Dallas Spirit

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Dallas Spirit
Role Monoplane
National origin United States of America
Manufacturer Swallow Airplane Company
First flight 1927

Dallas Spirit, (aka Swallow Monoplane or Swallow Dole Racer), was a custom-built aircraft designed to compete in the ill-fated Dole Air Derby between California and Hawaii.

Development[edit]

Dallas Spirit was built to attempt to win back to back two aviation prizes offered at the peak of record-setting aviation accomplishments in 1927. The first was to win the $25,0000 Dole Air Derby between Oakland California and Honolulu Hawaii. The second was to win the $25,000 prize for a flight between Dallas and Hong Kong sponsored by William E. Easterwood. Dallas Spirit was built at the Swallow factory at 2401 North Hillside, in Wichita, Kansas.[1]

Design[edit]

Dallas Spirit was a high-wing monoplane with conventional landing gear. The dual wingstruts featured large airfoil shaped fairings. It was painted green and silver.

Operational history[edit]

Dallas Spirit was unveiled at Love Field in Dallas, Texas on 6 August 1927. It was intended to bring as much publicity to the city as the Spirit of St. Louis did earlier in the year with Charles Lindbergh's solo transatlantic crossing.[2]

[3]

The Dole Air Race[edit]

The scheduled departure date was 16 August 1927. Dallas Spirit was flown by 31-year-old William Portwood Erwin and navigated by 27-year-old Alvin Eichwaldt.[4] By the time of their departure, two planes had already crashed, killing all their occupants. Most competitors barely could take off, and had mishaps, or turned back just after departure. Dallas Spirit did the same, returning shortly after the first attempt with six feet of fabric torn from the side, blamed on a misaligned access panel under the navigator.[5] Of the four aircraft that continued, two aircraft reported landings in Hawaii, and two disappeared; Miss Doran and Golden Eagle. Dole and William F. Mallosa who backed "Miss Dorian" put a combined $50,000 in rewards together to find the missing pilots.[6]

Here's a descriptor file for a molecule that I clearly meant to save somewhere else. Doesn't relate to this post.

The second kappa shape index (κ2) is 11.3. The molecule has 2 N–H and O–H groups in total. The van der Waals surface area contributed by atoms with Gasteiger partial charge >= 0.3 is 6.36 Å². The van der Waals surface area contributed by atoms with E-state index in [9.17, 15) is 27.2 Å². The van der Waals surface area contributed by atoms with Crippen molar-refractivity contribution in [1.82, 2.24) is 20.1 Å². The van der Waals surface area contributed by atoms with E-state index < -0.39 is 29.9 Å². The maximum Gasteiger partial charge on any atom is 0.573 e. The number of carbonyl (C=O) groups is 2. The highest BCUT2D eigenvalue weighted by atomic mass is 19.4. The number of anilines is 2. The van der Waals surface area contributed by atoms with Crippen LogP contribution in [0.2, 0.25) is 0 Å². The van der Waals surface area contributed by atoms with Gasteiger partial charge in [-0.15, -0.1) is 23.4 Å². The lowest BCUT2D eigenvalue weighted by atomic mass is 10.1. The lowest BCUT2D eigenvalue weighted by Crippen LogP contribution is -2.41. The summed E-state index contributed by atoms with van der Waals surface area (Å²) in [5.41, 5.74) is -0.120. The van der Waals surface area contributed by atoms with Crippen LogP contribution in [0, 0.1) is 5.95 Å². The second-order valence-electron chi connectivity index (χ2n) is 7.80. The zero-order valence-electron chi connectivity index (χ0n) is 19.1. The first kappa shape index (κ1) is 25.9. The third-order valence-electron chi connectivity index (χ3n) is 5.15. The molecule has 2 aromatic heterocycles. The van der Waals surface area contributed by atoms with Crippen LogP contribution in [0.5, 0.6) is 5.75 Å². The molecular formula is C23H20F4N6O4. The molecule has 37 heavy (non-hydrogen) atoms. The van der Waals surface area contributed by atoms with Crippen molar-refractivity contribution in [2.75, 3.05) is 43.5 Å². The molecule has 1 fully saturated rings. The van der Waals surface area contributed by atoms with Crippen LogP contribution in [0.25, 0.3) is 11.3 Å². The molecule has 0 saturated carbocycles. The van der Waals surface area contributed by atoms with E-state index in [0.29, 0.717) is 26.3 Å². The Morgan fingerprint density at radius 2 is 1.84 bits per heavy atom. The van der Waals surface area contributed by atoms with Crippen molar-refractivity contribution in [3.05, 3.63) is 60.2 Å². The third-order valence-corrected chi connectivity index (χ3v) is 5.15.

Repairs to Dallas Spirit's tail section took two days. On 18 August, Erwin decided to attempt the California to Hawaii trip without the prize, and search for the missing aircraft Miss Doran and Golden Eagle then continue on to Manila and Hong Kong. A 55-watt short wave radio was removed from the Pabco Flyer and installed in the Dallas Spirit. Amateur radio operators across the country monitored the transmissions on the 33.1-meter wavelength. At 9 pm, Eichwald sent a message that the aircraft went into a spin and recovered, followed by a second S.O.S that the plane had gone into a spin. The abrupt signal loss in the middle of the call occurred as the plane crashed into the ocean about 650 miles west of Oakland.[7][8]

Dallas Spirit was built on credit with the promise of the Swallow Airplane Company receiving some of the prize money. The disappearance of the plane was enough to send the company into receivership. Owner Mollendick sold off his interests to aviation investor Victor Roos.[9]

Specifications (Dallas Spirit)[edit]

Data from aerofiles

General characteristics

  • Capacity: 2
  • Wingspan: 48 ft (15 m)
  • Powerplant: 1 × Wright J-5 Whirlwind , 225 hp (168 kW)

Performance

  • Maximum speed: 109 kn; 203 km/h (126 mph)
  • Cruise speed: 91 kn; 169 km/h (105 mph)
  • Stall speed: 39 kn; 72 km/h (45 mph)

Avionics
55w wind driven radio

See also[edit]

Notes[edit]

References[edit]

  1. ^ "Wichita Photos". Retrieved 13 September 2011. 
  2. ^ The Southwestern Historical Quarterly Vol. 63, No. 1. 1 July 1959. 
  3. ^ "THWARTED DOLE RACER PLANS FLIGHT TO TOKYO: Pilot of Dallas Spirit, Disabled by Wind, Repairs Plane for New Start West. WEATHER DICTATES MOVE". The Washington Post. 18 August 1927. p. 3. 
  4. ^ San Francisco Call-Bulletin. October 10, 1955.  Missing or empty |title= (help)
  5. ^ Joe Christy, LeRoy Cook. American Aviation. 
  6. ^ "$50,000 REWARDS OFFERED FOR FIVE HAWAIIAN FLYERS MISSING SINCE TUESDAY: James D. Dole Puts Up $20,000 And Backers Of Miss Doran And Golden Eagle Pledge Total Of $30,000 ALL AGENCIES OF PACIFIC ARE MOBILIZED IN SEARCH Forty-two Naval Vessels, Including Aircraft Carrier Langley And Tender Aroostook, With Their Planes, To Scour Sea". The Baltimore Sun. 19 August 1927. 
  7. ^ Clinton B. DeSoto. Calling CQ. 
  8. ^ "ASN accident 19 August 1927". Retrieved 12 September 2011. 
  9. ^ Joe Christy, LeRoy Cook. American Aviation.